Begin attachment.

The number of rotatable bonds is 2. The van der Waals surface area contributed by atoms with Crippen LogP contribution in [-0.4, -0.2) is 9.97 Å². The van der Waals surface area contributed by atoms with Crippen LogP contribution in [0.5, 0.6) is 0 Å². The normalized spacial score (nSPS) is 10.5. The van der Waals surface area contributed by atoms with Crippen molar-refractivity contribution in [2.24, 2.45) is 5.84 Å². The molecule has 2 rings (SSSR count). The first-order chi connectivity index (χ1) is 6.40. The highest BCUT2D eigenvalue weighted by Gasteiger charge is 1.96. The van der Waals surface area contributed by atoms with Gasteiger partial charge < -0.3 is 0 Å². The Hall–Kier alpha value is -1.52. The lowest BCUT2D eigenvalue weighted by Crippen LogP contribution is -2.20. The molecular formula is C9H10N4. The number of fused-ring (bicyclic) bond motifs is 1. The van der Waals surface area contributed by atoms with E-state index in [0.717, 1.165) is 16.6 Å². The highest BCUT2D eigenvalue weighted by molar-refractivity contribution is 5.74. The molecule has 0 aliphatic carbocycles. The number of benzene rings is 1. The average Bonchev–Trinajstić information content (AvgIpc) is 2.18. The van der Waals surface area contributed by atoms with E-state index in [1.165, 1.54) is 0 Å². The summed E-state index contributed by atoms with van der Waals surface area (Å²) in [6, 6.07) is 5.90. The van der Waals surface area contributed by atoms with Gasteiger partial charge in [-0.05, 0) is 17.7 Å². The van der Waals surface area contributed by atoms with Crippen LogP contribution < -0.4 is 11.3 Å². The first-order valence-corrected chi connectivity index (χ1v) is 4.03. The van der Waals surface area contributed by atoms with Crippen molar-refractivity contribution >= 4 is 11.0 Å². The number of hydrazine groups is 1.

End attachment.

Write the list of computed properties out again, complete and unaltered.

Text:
The number of rotatable bonds is 2. The van der Waals surface area contributed by atoms with Crippen LogP contribution in [-0.4, -0.2) is 9.97 Å². The van der Waals surface area contributed by atoms with Crippen LogP contribution in [0.5, 0.6) is 0 Å². The normalized spacial score (nSPS) is 10.5. The van der Waals surface area contributed by atoms with Crippen molar-refractivity contribution in [2.24, 2.45) is 5.84 Å². The molecule has 2 rings (SSSR count). The first-order chi connectivity index (χ1) is 6.40. The highest BCUT2D eigenvalue weighted by Gasteiger charge is 1.96. The van der Waals surface area contributed by atoms with Gasteiger partial charge < -0.3 is 0 Å². The Hall–Kier alpha value is -1.52. The lowest BCUT2D eigenvalue weighted by Crippen LogP contribution is -2.20. The molecular formula is C9H10N4. The number of fused-ring (bicyclic) bond motifs is 1. The van der Waals surface area contributed by atoms with E-state index in [0.717, 1.165) is 16.6 Å². The highest BCUT2D eigenvalue weighted by molar-refractivity contribution is 5.74. The molecule has 0 aliphatic carbocycles. The number of benzene rings is 1. The average Bonchev–Trinajstić information content (AvgIpc) is 2.18. The van der Waals surface area contributed by atoms with E-state index in [1.165, 1.54) is 0 Å². The summed E-state index contributed by atoms with van der Waals surface area (Å²) in [6, 6.07) is 5.90. The van der Waals surface area contributed by atoms with Gasteiger partial charge in [-0.05, 0) is 17.7 Å². The van der Waals surface area contributed by atoms with Crippen LogP contribution < -0.4 is 11.3 Å². The first-order valence-corrected chi connectivity index (χ1v) is 4.03. The van der Waals surface area contributed by atoms with Crippen molar-refractivity contribution >= 4 is 11.0 Å². The number of hydrazine groups is 1.